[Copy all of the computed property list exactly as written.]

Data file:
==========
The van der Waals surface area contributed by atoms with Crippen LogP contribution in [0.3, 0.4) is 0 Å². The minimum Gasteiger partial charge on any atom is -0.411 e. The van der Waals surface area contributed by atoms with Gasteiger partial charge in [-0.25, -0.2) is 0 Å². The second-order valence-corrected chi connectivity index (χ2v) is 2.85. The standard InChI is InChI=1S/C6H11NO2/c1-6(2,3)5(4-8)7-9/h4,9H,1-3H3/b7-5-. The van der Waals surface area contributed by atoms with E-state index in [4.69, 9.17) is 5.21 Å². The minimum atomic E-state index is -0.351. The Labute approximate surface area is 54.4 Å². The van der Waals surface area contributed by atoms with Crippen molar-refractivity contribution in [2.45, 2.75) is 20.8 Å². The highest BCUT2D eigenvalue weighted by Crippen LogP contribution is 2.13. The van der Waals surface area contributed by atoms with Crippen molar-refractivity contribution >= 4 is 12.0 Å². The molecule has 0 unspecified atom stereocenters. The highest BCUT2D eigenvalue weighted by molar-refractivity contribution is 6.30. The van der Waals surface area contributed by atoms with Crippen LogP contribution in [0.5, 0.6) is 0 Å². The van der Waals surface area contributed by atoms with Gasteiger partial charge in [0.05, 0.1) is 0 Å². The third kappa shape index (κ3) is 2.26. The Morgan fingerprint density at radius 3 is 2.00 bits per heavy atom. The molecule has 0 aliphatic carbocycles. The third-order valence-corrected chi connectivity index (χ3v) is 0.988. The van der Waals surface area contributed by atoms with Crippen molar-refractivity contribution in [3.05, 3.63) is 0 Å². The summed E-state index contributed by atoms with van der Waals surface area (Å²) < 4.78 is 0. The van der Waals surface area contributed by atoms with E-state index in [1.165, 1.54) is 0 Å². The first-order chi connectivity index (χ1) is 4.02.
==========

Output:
The van der Waals surface area contributed by atoms with Crippen LogP contribution in [0.3, 0.4) is 0 Å². The minimum Gasteiger partial charge on any atom is -0.411 e. The van der Waals surface area contributed by atoms with Gasteiger partial charge in [-0.25, -0.2) is 0 Å². The second-order valence-corrected chi connectivity index (χ2v) is 2.85. The standard InChI is InChI=1S/C6H11NO2/c1-6(2,3)5(4-8)7-9/h4,9H,1-3H3/b7-5-. The van der Waals surface area contributed by atoms with E-state index in [4.69, 9.17) is 5.21 Å². The minimum atomic E-state index is -0.351. The Labute approximate surface area is 54.4 Å². The van der Waals surface area contributed by atoms with Crippen molar-refractivity contribution in [2.45, 2.75) is 20.8 Å². The highest BCUT2D eigenvalue weighted by Crippen LogP contribution is 2.13. The van der Waals surface area contributed by atoms with Crippen molar-refractivity contribution >= 4 is 12.0 Å². The molecule has 0 unspecified atom stereocenters. The highest BCUT2D eigenvalue weighted by molar-refractivity contribution is 6.30. The van der Waals surface area contributed by atoms with Crippen LogP contribution in [0.5, 0.6) is 0 Å². The van der Waals surface area contributed by atoms with Gasteiger partial charge in [0.05, 0.1) is 0 Å². The third kappa shape index (κ3) is 2.26. The Morgan fingerprint density at radius 3 is 2.00 bits per heavy atom. The molecule has 0 aliphatic carbocycles. The third-order valence-corrected chi connectivity index (χ3v) is 0.988. The van der Waals surface area contributed by atoms with Crippen molar-refractivity contribution in [3.05, 3.63) is 0 Å². The summed E-state index contributed by atoms with van der Waals surface area (Å²) < 4.78 is 0. The van der Waals surface area contributed by atoms with E-state index in [1.165, 1.54) is 0 Å². The first-order chi connectivity index (χ1) is 4.02.